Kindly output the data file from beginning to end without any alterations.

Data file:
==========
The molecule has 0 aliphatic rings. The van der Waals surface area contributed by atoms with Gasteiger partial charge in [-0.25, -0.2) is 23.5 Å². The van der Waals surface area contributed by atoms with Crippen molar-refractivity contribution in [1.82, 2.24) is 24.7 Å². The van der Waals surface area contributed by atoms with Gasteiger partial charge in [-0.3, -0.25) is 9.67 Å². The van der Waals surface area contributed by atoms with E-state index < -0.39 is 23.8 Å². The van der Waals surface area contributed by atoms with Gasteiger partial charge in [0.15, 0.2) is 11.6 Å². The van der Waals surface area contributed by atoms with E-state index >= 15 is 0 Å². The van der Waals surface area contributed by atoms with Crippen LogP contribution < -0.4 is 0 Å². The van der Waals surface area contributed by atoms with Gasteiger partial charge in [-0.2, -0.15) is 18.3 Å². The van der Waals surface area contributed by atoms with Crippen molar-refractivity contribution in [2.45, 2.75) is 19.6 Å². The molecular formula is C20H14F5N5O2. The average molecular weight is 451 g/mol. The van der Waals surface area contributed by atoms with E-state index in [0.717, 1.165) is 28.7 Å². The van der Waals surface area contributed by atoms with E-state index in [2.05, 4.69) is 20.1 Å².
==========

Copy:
The molecule has 0 aliphatic rings. The van der Waals surface area contributed by atoms with Gasteiger partial charge in [-0.25, -0.2) is 23.5 Å². The van der Waals surface area contributed by atoms with Crippen molar-refractivity contribution in [1.82, 2.24) is 24.7 Å². The van der Waals surface area contributed by atoms with Gasteiger partial charge in [-0.3, -0.25) is 9.67 Å². The van der Waals surface area contributed by atoms with E-state index < -0.39 is 23.8 Å². The van der Waals surface area contributed by atoms with Gasteiger partial charge in [0.15, 0.2) is 11.6 Å². The van der Waals surface area contributed by atoms with E-state index >= 15 is 0 Å². The van der Waals surface area contributed by atoms with Crippen LogP contribution < -0.4 is 0 Å². The van der Waals surface area contributed by atoms with Gasteiger partial charge in [-0.2, -0.15) is 18.3 Å². The van der Waals surface area contributed by atoms with Crippen molar-refractivity contribution in [2.45, 2.75) is 19.6 Å². The molecular formula is C20H14F5N5O2. The average molecular weight is 451 g/mol. The van der Waals surface area contributed by atoms with E-state index in [0.717, 1.165) is 28.7 Å². The van der Waals surface area contributed by atoms with E-state index in [2.05, 4.69) is 20.1 Å².